Pinks, purples and whites bring color to any garden all season long! Easy to grow and even easier to enjoy!
How to Sow
Sowing Directly in the Garden:
Cosmos seed should be sown directly in the garden after frost.
- Direct sow seeds in average soil in full sun after danger of heavy frost.
- Select a location in full sun to part shade with good rich well-drained organic soil protected from wind.
- Prepare the bed by turning the soil under to a depth of 8 inches. Level with a rake to remove clumps of grass and stones.
- Most plants respond well to soils amended with organic matter. Compost is a wonderful form of organic matter with a good balance of nutrients and an ideal pH level, it can be added to your planting area at any time. If compost is not available, top dress the soil after planting with 1-2 inches of organic mulch, which will begin to breakdown into compost. After the growing season, a soil test will indicate what soil amendments are needed for the following season.
- Sow seeds 4 inches apart and ¼ inch deep
- Firm soil lightly, water and keep evenly moist.
- Seedlings will emerge in 7-10 days.
- Thin plants to stand 8-10 inches when seedlings are 1 inch high.
How to Grow
- Keep weeds under control during the growing season. Weeds compete with plants for water, space and nutrients, so control them by either cultivating often or use a mulch to prevent their seeds from germinating.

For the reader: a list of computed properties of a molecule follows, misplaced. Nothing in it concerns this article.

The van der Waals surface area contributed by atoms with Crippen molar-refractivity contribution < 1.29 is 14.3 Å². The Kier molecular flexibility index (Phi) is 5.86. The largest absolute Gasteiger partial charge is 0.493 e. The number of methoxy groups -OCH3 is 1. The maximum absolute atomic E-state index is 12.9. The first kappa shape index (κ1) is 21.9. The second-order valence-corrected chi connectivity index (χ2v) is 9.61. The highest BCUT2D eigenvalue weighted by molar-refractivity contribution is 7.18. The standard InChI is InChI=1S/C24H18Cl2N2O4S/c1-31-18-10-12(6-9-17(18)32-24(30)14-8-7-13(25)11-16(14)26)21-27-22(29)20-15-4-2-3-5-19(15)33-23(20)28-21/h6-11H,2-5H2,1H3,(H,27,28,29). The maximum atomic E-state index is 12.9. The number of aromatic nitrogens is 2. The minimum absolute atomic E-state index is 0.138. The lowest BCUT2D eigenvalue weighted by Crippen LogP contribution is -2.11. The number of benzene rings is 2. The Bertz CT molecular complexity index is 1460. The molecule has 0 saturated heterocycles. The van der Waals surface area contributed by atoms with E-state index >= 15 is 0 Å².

- Mulches also help retain soil moisture and maintain even soil temperatures. For annuals an organic mulch of shredded leaves lends a natural look to the bed and will improve the soil as it breaks down in time. Always keep mulches off a plant’s stems to prevent possible rot.
- Keep soil evenly moist but not wet.
- After plants are about 6 inches tall, a light fertilizer may be applied. Keep granular fertilizers away from the plant crown and foliage to avoid burn injury. Use low rates of a slow release fertilizer, as higher rates may encourage root rots.
- Tall cultivars may need staking to prevent their thick, hollow stems from breaking due to heavy rain or wind.
- Pinch off spent flowers to encourage continuous bloom. Pinching stem tips can reduce height and encourage branching but isn’t necessary. Deadheading is recommended since it lengthens the bloom season. Cosmos plants that aren’t deadheaded will self-sow in warm regions.
- Monitor for pests and diseases. Check with your local Cooperative Extension Service for pest controls recommended for your area.
- Remove plants after they are killed by heavy frost in fall to avoid disease issues the following year.
Harvest and Preserving Tips
- Cosmos plants can withstand heat and drought conditions.
- Tall cosmos add a soft, airy touch to the back of an annual or mixed border. You can also use them as a fast-growing annual hedge or in a cutting garden. Since the taller cultivars are not always uniform in height, they’re perfect for adding an informal look to cottage gardens. Shorter cultivars of both species are ideal near the front of the border, in containers, or as edgings.
- Cosmos makes beautiful cut flowers.
- Because cosmos is easy to grow and the seeds are large and easy to handle, it is a good choice for a children’s garden.